DAFFAN, LAWRENCE AYLETT
DAFFAN, LAWRENCE AYLETT (1845–1907). Lawrence Daffan, Texas railroad official and Confederate soldier, was born on April 30, 1845, in Conecuh County, Alabama, to John Warren and Mary Julia (Jones) Daffan. The family moved to Montgomery, Texas, in 1849. Daffan first worked carrying the United States mail between Montgomery and Washington-on-the-Brazos in 1859 and 1860. In 1861 he enlisted in the Confederate Army as a private and was sent to Virginia, where he served under Capt. John William Hutcheson as a member of Company G, Fourth Texas Regiment, Hood's Texas Brigade. He fought for the Confederacy in numerous engagements, including the battles of Second Bull Run and Antietam. He was captured at Lenore Station, Tennessee, on November 19, 1863, and was confined at Rock Island Prison, Rock Island, Illinois, until June 19, 1865. He reached his home in Navasota on July 6, 1865.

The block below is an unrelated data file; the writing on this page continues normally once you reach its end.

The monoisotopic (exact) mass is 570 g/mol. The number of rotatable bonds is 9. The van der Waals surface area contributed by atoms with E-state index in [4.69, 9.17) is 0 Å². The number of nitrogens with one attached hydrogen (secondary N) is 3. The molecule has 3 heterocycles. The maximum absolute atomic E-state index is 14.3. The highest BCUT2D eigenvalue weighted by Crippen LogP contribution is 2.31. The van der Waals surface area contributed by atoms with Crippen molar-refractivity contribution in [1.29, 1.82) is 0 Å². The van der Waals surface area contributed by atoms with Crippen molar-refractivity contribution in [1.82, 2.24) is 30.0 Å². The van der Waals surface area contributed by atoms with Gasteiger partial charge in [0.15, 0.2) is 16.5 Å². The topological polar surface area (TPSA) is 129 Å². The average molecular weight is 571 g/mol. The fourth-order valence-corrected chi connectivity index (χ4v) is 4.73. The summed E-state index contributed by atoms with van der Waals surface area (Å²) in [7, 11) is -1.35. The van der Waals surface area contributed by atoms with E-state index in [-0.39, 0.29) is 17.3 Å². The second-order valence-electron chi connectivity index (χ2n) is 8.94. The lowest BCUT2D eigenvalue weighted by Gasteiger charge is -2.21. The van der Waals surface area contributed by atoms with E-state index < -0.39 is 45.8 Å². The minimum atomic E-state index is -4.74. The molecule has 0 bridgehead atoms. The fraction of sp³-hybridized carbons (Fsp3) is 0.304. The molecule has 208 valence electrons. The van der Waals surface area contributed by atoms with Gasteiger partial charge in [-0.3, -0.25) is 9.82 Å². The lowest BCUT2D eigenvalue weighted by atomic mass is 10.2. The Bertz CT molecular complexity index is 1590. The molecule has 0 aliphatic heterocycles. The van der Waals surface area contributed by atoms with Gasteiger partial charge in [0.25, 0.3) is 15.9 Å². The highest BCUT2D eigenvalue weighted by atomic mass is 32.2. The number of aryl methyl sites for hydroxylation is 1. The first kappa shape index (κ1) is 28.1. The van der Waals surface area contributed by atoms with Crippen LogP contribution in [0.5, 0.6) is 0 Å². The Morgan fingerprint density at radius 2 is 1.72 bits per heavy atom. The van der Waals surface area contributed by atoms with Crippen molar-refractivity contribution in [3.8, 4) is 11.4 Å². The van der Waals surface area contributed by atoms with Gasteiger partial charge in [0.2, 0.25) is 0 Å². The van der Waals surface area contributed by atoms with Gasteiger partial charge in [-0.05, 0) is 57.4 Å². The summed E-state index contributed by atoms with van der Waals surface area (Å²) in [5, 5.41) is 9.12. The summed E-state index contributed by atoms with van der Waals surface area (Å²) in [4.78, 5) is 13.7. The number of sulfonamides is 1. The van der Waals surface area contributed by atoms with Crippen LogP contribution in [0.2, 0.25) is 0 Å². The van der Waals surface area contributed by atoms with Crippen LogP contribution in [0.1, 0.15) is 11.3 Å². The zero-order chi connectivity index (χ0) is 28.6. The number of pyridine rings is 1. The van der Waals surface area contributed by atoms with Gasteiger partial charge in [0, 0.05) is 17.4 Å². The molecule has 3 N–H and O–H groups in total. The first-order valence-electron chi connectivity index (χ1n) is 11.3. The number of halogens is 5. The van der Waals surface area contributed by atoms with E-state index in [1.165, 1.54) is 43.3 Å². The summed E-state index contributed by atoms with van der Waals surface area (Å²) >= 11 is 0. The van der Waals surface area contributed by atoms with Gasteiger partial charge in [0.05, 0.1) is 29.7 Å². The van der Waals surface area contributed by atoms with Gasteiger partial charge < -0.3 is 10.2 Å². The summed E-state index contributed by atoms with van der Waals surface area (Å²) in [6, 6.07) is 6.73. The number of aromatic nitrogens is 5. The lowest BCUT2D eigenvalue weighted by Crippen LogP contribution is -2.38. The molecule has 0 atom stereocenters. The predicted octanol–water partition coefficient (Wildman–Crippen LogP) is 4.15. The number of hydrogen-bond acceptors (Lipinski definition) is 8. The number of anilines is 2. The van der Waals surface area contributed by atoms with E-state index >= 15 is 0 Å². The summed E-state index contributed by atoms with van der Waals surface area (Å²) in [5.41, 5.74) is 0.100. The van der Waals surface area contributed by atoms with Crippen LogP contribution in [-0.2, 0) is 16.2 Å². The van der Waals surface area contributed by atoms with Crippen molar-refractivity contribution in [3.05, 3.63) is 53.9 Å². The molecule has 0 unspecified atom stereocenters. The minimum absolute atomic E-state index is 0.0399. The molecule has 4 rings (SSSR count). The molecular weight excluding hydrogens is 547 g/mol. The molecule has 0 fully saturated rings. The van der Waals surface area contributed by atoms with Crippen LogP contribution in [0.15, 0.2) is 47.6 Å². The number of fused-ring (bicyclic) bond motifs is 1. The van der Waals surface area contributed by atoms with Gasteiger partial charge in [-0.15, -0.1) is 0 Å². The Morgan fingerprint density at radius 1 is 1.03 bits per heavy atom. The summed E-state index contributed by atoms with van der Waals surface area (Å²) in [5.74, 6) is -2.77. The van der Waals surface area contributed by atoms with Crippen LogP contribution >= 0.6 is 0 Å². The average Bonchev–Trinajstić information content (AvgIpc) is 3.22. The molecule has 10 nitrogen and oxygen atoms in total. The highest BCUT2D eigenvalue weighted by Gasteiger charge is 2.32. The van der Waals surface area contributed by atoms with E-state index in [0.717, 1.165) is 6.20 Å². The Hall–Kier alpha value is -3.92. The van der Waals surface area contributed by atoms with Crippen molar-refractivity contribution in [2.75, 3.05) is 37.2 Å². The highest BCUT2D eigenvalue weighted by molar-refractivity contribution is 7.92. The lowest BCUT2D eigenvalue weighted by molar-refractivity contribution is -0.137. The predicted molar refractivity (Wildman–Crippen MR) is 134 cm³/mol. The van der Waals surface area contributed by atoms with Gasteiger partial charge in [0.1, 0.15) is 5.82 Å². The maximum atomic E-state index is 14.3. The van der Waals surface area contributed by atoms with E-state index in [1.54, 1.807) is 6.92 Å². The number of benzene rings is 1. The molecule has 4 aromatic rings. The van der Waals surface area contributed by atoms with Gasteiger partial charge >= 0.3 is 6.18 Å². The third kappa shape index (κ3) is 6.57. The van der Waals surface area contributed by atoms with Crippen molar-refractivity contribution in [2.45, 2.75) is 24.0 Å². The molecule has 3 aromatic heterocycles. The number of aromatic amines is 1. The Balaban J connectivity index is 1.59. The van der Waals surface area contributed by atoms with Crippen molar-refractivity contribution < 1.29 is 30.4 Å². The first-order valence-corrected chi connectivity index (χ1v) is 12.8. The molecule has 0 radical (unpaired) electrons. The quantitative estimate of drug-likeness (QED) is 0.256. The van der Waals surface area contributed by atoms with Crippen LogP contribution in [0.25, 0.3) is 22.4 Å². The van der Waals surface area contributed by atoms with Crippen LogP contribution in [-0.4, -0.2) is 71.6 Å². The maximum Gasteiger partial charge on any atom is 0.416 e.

In October 1865 Daffan entered the service of the Houston and Texas Central Railway. He served first as brakeman, then advanced to passenger conductor, trainmaster, superintendent of the Second Division, and finally general agent of transportation, the position he held at the time of his death. Daffan was a lifelong Democrat and Baptist. He was also a member of the Ku Klux Klan, a Knight Templar, a Shriner, and a charter member of the Houston Elks Lodge. He married Mollie A. Day of Brenham on January 23, 1872, and they had six children, including Katie L. Daffan. Daffan died at his home in Ennis on January 28, 1907, and is buried there in Myrtle Cemetery.
Katie Daffan, My Father As I Remember Him (Houston: Gray and Dillaye, 1907?).
The following, adapted from the Chicago Manual of Style, 15th edition, is the preferred citation for this article.Andrea Ivie Webb, "DAFFAN, LAWRENCE AYLETT," Handbook of Texas Online (http://www.tshaonline.org/handbook/online/articles/fda72), accessed November 26, 2015. Uploaded on June 12, 2010. Published by the Texas State Historical Association.
Get Texas history everyday,
with day by day
Each day's email tells a little bit more of the story of Texas and links to our collection of more than 27,000 articles